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The Troubled Heart of the Arab World

Editor’s Note: We’re pleased to publish an excerpt from David Lamb’s latest book, “The Arabs: Journeys Beyond the Mirage,” which will be published by Random House in February. It is a product of his writing and research during his APF year. In the blissful still of early morning, when Cairo is bathed in the soft blue of desert dawn and the Nile’s waters are smooth as silk, I could see from my balcony the vestiges of beauty in a city that was once among the grandest and most important on earth. Unlike the new, sterile Arab cities built by oil money, Cairo has soul and substance. Its streets throb with life, its neighborhoods are distinct and vibrant, its open-air cafes are crowded until the late hours of the night with men who discuss everything from the cost of bread to the price of peace over countless cups of sweet, thick coffee. In many ways, Cairo is to the Middle East what London is to the English-speaking world: it is an emotional magnet, a place where

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Saudis at the University of Petramin learning computer science.

The Legacy of Oil

The bad thing about booms is that they never last. They don’t lead to sustained economic growth and they seldom leave a healthy cultural imprint on society. The riches are spent, the boom ends, people move on. Spain frittered away its gold and silver from the New World four hundred years ago in a binge of high-living that weakened and disrupted the empire. Visit Brazil’s jungle town of Manaus and about the only reminder you’ll find of the Amazon rubber boom is the old opera house where Caruso once sang. Drive through the Nevada desert from Reno to Las Vegas and ghost towns stand in silent testimony to an era when silver was king. Will this one day be Saudi Arabia’s fate? Will twenty-first-century travelers to the kingdom find abandoned industrial complexes and empty cities being reclaimed by the desert? Saudi Arabia is as large as India and flying over it, on the flight from Cairo, one is struck by the emptiness below. It is a land with no rivers and no permanent bodies of

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Oman’s 490 schools have an enrollment of 168,000 - boys as well as girls.

The Sultan of Oman

In a once-forgotten corner of the world, a young sultan has led his people out of the Dark Ages and onto the threshold of the 21st Century. The journey has taken but a second on the clock of history, yet in that flash Oman has moved boldly to challenge the notion that oil-induced modernity is incompatible with traditional Arab values. Oman, about the size of Kansas, is situated on the southeastern tip of the Arabian Peninsula. It overlooks the Strait of Hormuz, the narrow passageway for about one-fifth of the world’s daily oil production, then stretches inland through mountain gorges, rocky plains and searing-hot plateaus. The region is so rugged that less than 0.2 percent of the land is farmed and so rooted in conflict that Oman’s borders with Saudi Arabia and the United Arab Emirates are still undefined and its border with South Yemen is in dispute. For centuries, anarchy, insurrections, invasions, civil wars and tribal fighting racked this starkly beautiful country whose name translates as the “peaceful land.” I arrived in Muscat, the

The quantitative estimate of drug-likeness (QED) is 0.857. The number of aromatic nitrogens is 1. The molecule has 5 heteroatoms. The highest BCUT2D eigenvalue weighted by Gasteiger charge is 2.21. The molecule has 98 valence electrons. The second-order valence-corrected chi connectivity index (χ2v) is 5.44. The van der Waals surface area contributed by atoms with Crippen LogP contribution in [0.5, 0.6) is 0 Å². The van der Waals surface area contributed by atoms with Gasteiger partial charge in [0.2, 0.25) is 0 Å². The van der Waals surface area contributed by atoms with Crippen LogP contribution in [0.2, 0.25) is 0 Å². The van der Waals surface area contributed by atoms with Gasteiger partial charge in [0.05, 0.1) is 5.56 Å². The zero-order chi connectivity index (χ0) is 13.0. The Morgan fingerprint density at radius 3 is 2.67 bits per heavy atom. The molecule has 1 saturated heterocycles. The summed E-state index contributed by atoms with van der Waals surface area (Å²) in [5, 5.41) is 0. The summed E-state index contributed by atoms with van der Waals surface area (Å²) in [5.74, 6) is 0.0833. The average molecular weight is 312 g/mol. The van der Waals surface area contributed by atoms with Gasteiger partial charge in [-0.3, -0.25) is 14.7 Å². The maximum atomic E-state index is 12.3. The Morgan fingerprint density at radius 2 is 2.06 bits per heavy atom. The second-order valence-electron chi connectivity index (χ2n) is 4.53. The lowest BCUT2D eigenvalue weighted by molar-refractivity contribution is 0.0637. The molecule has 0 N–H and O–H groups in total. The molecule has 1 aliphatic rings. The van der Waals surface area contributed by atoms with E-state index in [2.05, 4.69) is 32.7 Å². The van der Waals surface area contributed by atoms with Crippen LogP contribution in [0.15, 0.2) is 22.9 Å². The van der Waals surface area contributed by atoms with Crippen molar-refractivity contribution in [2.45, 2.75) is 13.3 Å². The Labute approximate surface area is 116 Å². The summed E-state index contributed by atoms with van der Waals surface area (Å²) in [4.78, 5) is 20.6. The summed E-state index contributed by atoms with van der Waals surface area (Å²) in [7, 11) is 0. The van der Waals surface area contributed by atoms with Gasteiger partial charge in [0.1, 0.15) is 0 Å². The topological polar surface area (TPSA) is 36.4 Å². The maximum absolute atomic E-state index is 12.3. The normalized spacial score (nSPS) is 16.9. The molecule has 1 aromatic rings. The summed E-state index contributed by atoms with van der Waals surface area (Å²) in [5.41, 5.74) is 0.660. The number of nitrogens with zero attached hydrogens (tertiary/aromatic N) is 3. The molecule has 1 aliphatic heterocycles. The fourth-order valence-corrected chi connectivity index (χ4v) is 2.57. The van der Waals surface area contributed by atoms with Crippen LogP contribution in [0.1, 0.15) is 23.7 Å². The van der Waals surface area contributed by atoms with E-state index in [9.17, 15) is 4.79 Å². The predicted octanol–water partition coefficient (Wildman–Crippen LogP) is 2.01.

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Arab putting gas in a car

Viewing the Arab

The quintessential Arab is Goha, a man who lives in the fables and imaginations of the Arab world, and no where in the Middle East is there a figure more revered. He is lovable, eccentric, simple. His optimism is boundless, his generosity has no limits. He is said to be a fool, but he is clever and conniving and usually outwits every sultan he encounters. For the Arabs, Goha is the Walter Mitty of Arabia, the little man living out his fantasies, always triumphing over great odds. And for the Westerner, to understand Goha is to comprehend, to a small degree at least, the character of the Arab. When the sultan wanted someone to teach his pet donkey to read and write, Goha volunteered. He said the task would take three years and to accomplish it he would need a villa with servants. The sultan agreed and next day Goha and the donkey moved into a splendid mansion. Time passed. Goha’s friends came to visit him and found him lounging about in great comfort while

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The Arab World - map

A Clash of Cultures

Gamal Rasmi slumped into his chair and glanced about the dance floor, his fingers tapping a nervous beat on the table top. The Playboy Disco, one of Cairo’s most popular night spots, was nearly full but he recognized not a soul. “I used to know everyone here, absolutely everyone,” he said with a sigh, signaling the waiter for a German beer. The waiter didn’t see him and hurried by to fill another order. The music grew louder. Gamal’s fingers moved faster. “This getting married in Cairo, it may be a very stupid thing I am about to do,” he said. “I may never be able to dance again.” Until recently, Gamal had come to the Playboy almost every evening to dance and drink a beer or two, acting out his fantasy that he was John Travolta in the movie, “Saturday Night Fever.” Then trauma entered his life: He got engaged. His fiancée Manell was a plump, silent woman who spent her time watching TV. She was also a born-again Muslim who recently had started “veiling”

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